Ello – A New Social Network
Last week Ello suddenly burst into the collective consciousness of many tech-savvy social media users as the next hot network. While it has been around since last March, it didn’t go viral until last week, when Mashable reported that Ello was “receiving anywhere from 4,000 to more than 30,000 requests an hour.” Suddenly, traditional social networks are full of people looking for invitations to the service, which is still in invitation-only private beta, and publications as diverse as The New Yorker, Gawker, and The Atlantic are reporting on it. Much of this interest comes from the perception that Ello offers a stark alternative to Facebook. Ello initially launched by posting their “manifesto,” which starts with the phrase “Your social network is owned by advertisers” and ends with the phrase “You are not a product.” As privacy concerns and advertising presence has increased on Facebook, many users are suddenly searching for an alternative. However, the jury is still out on whether Ello will really be able to fulfill this role. Even if it is able to build a sufficient user base to compete with Facebook, some have raised concerns about Ello’s lack of privacy features and the fact that they accepted venture capital funding, which leads some to believe that the network won’t stay ad free and committed to its principles for long. The company has responded to these concerns by listing several privacy features in their Coming Soon section and stating that they plan to make money by selling premium features (including privacy features) in the future.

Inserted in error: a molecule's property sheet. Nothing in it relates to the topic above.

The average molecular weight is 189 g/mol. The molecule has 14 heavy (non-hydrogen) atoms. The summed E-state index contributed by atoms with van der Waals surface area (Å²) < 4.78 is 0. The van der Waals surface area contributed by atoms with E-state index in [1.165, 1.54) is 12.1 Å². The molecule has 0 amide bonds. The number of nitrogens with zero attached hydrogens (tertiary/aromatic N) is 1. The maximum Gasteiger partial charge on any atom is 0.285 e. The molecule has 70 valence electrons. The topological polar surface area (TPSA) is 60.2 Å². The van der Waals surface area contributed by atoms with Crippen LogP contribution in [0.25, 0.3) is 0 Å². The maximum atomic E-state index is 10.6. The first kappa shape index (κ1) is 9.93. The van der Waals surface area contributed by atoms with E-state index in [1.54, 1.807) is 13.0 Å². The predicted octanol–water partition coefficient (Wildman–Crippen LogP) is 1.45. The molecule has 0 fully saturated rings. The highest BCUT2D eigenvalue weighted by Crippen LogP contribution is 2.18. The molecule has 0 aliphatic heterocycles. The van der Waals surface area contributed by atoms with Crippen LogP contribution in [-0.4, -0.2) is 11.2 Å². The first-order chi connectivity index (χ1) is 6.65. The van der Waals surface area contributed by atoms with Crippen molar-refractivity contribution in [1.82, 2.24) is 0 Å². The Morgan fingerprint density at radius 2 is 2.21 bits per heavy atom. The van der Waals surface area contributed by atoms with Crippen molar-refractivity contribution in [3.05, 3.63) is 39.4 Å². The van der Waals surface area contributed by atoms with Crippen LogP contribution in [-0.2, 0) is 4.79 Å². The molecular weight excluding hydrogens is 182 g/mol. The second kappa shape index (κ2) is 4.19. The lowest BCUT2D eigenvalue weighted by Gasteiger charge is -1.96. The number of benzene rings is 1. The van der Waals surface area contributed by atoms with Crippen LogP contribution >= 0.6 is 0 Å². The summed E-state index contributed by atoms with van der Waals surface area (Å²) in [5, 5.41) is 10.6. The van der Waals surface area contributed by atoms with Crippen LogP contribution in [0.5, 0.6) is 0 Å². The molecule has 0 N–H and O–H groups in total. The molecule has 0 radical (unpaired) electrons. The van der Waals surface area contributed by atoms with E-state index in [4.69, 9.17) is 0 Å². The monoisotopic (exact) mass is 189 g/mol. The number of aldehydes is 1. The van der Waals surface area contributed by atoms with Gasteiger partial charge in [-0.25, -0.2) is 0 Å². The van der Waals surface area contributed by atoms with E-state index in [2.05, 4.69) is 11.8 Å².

Intrigued by both its sudden popularity and all the commentary swirling around it, I decided to try Ello out myself. Many are describing it as some combination of Twitter, Facebook, and Tumblr, and some elements do feel that way. The layout and look and feel are much more pared down than the average social media site, which has impressed many design fans. The minimalist design consists mostly of black and white with the only colors coming from users’ avatars, items that are posted on the site, and the banners that are hidden at the top of each users’ profile if you scroll up. When you follow people on Ello, you can sort them into Friends or Noise and they will never know which category you assign them, which offers a way to focus more attention on some users and less on others.